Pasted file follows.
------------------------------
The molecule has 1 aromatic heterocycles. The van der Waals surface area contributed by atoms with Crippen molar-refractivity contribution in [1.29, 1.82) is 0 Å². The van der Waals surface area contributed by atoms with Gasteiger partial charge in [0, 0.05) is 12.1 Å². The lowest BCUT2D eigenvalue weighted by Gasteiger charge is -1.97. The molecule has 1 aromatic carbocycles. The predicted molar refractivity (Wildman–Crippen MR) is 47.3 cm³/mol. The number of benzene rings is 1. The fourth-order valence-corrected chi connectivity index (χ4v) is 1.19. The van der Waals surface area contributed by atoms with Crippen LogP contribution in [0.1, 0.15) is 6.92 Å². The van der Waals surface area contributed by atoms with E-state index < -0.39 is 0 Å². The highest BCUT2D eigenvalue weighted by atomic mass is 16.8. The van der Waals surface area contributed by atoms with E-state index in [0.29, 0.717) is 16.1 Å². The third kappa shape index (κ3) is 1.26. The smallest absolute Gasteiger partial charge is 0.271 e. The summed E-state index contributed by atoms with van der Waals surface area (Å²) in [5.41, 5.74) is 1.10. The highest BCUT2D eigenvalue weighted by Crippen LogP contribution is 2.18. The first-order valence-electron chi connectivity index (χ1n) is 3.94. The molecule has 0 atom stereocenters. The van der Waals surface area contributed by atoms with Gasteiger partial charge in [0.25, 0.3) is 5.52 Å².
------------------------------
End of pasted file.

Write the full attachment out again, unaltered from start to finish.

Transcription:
The molecule has 1 aromatic heterocycles. The van der Waals surface area contributed by atoms with Crippen molar-refractivity contribution in [1.29, 1.82) is 0 Å². The van der Waals surface area contributed by atoms with Gasteiger partial charge in [0, 0.05) is 12.1 Å². The lowest BCUT2D eigenvalue weighted by Gasteiger charge is -1.97. The molecule has 1 aromatic carbocycles. The predicted molar refractivity (Wildman–Crippen MR) is 47.3 cm³/mol. The number of benzene rings is 1. The fourth-order valence-corrected chi connectivity index (χ4v) is 1.19. The van der Waals surface area contributed by atoms with Crippen LogP contribution in [0.1, 0.15) is 6.92 Å². The van der Waals surface area contributed by atoms with E-state index < -0.39 is 0 Å². The highest BCUT2D eigenvalue weighted by atomic mass is 16.8. The van der Waals surface area contributed by atoms with E-state index in [0.29, 0.717) is 16.1 Å². The third kappa shape index (κ3) is 1.26. The smallest absolute Gasteiger partial charge is 0.271 e. The summed E-state index contributed by atoms with van der Waals surface area (Å²) in [5.41, 5.74) is 1.10. The highest BCUT2D eigenvalue weighted by Crippen LogP contribution is 2.18. The first-order valence-electron chi connectivity index (χ1n) is 3.94. The molecule has 0 atom stereocenters. The van der Waals surface area contributed by atoms with Gasteiger partial charge in [0.25, 0.3) is 5.52 Å².